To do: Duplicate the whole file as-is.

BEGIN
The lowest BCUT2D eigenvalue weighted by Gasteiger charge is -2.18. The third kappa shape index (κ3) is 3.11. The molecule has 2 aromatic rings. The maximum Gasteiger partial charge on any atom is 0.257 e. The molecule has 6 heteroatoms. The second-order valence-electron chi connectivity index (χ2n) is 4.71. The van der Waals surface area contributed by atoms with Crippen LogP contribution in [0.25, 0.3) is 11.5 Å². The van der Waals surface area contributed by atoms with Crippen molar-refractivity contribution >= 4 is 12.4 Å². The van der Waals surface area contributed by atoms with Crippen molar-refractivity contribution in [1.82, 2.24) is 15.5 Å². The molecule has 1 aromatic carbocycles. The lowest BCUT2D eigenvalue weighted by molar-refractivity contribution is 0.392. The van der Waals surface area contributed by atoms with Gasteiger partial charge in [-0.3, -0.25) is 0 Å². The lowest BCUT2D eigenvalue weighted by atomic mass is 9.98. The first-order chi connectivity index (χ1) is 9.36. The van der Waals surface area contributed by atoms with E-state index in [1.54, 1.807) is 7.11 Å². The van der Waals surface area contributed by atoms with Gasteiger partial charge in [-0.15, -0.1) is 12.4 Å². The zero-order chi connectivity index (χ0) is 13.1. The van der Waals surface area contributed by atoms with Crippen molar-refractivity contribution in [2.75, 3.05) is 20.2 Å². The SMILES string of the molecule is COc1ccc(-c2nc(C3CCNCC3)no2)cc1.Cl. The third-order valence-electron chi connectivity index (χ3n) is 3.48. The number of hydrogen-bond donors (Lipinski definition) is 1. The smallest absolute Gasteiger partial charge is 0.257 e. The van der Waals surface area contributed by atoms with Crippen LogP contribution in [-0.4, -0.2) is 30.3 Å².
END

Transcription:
The lowest BCUT2D eigenvalue weighted by Gasteiger charge is -2.18. The third kappa shape index (κ3) is 3.11. The molecule has 2 aromatic rings. The maximum Gasteiger partial charge on any atom is 0.257 e. The molecule has 6 heteroatoms. The second-order valence-electron chi connectivity index (χ2n) is 4.71. The van der Waals surface area contributed by atoms with Crippen LogP contribution in [0.25, 0.3) is 11.5 Å². The van der Waals surface area contributed by atoms with Crippen molar-refractivity contribution >= 4 is 12.4 Å². The van der Waals surface area contributed by atoms with Crippen molar-refractivity contribution in [1.82, 2.24) is 15.5 Å². The molecule has 1 aromatic carbocycles. The lowest BCUT2D eigenvalue weighted by molar-refractivity contribution is 0.392. The van der Waals surface area contributed by atoms with Gasteiger partial charge in [-0.3, -0.25) is 0 Å². The lowest BCUT2D eigenvalue weighted by atomic mass is 9.98. The first-order chi connectivity index (χ1) is 9.36. The van der Waals surface area contributed by atoms with E-state index in [1.54, 1.807) is 7.11 Å². The van der Waals surface area contributed by atoms with Gasteiger partial charge in [-0.15, -0.1) is 12.4 Å². The zero-order chi connectivity index (χ0) is 13.1. The van der Waals surface area contributed by atoms with Crippen molar-refractivity contribution in [2.75, 3.05) is 20.2 Å². The SMILES string of the molecule is COc1ccc(-c2nc(C3CCNCC3)no2)cc1.Cl. The third-order valence-electron chi connectivity index (χ3n) is 3.48. The number of hydrogen-bond donors (Lipinski definition) is 1. The smallest absolute Gasteiger partial charge is 0.257 e. The van der Waals surface area contributed by atoms with Crippen LogP contribution in [-0.4, -0.2) is 30.3 Å².